Individual-based models

Name: Individual-Based Models, also known as Agent-Based Models. Also known in the early days as Behaviour-Based Models.

Key references: (Grimm and Railsback, 2005, Railsback and Grimm, 2012)

Key examples: Paccala (1996) modelled hardwood forests in North America to understand the dynamics of transition oak. MORPH has been applied to address management problems of wading birds in many coastal environments around Europe (Stillman, 2008). ALMaSS is a comprehensive model of large landscapes used to predict, e.g., the consequences of building highways or changing farming practice, e.g. by applying novel agricultural chemicals.

Description: IBMs take all that is known about the behavioural and physiological ecology of a studied species and formalises this knowledge into a system of algorithms that specify what an individual will do in each environmental situation that it may encounter. Individuals may be distinguished by age, size or sex, for example as juveniles/adults, males/females. Each may have its own energy budget, such that it forages when its energy reserves are depleted, and allocates ingested energy between maintenance, growth and/or reproduction according to defined rules. The lives of individuals are simulated, usually in a detailed map of an environment, to discover where they are, and how many there are, at specified times in the future.

Prerequisites: Programming skills. A good knowledge of the behavioural ecology of the species and knowledge of the environment it lives in.

Strengths: Can predict where animals will be in mapped environments at specified times in the future. Useful for many management purposes, e.g. predicting the effects on animal species of conservation measures in nature reserves, of highways or windfarms, or agricultural chemicals.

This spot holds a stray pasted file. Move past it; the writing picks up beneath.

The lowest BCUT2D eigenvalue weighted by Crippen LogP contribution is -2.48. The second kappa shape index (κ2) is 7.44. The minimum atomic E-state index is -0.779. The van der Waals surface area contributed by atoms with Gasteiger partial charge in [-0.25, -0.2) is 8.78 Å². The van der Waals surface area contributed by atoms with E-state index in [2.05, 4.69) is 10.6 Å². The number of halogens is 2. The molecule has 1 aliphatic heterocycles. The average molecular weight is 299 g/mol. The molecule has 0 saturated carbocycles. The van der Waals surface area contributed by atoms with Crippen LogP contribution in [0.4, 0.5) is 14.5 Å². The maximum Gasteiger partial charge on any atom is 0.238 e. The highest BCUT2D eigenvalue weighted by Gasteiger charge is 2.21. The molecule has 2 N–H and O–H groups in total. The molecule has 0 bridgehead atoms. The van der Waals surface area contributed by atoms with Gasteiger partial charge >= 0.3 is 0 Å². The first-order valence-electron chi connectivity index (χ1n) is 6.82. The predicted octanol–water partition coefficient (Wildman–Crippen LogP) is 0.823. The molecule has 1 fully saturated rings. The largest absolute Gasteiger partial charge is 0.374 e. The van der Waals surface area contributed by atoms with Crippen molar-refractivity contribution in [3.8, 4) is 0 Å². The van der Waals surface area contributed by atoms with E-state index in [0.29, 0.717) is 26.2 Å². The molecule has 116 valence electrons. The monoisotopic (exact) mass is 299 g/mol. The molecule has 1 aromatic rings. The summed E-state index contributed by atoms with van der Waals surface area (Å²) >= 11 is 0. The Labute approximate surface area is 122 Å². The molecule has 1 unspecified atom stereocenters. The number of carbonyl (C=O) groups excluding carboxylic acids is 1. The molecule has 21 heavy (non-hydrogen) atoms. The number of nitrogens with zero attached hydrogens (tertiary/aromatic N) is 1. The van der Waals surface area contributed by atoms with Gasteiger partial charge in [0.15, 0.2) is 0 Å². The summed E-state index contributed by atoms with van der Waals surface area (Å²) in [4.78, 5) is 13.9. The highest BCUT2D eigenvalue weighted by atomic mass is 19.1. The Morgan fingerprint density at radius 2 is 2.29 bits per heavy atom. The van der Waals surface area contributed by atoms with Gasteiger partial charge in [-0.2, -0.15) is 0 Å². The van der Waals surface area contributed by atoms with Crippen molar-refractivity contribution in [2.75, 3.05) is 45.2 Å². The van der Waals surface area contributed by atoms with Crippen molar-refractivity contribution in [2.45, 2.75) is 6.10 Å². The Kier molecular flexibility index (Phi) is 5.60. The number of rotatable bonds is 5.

Weaknesses: High level of complexity. Many model parameters. Implementation and use may not be user friendly. IBMs are often difficult to evaluate because we lack agreed methods of evaluation.

Other uses: To provide a mechanistic explanation of results or patterns derived from statistical correlations. To teach programming.

Resources: Existing general IBMs: Morph, ALMaSS. Software languages: Netlogo, C, C++, C#, Java, R, Python, etc.

Validation: Pattern oriented modelling. Methods of Bayesian inference confronting model outputs with data: Approximate Bayesian Computation (ABC); data assimilation; particle filtering. Model complexity may be addressed by removing model components.

Similar methods: cellular automata; stochastic game theory.


References:

GRIMM, V. & RAILSBACK, S. F. 2005. Individual-Based Modeling and Ecology, Princeton, NJ, Princeton University Press.

RAILSBACK, S. F. & GRIMM, V. 2012. Agent-Based and Individual-Based Modeling:
A Practical Introduction, Princeton, Princeton University Press.

STILLMAN, R. A. 2008. MORPH – An individual-based model to predict the effect of environmental change on foraging animal populations. Ecological Modelling, 216, 265-276.

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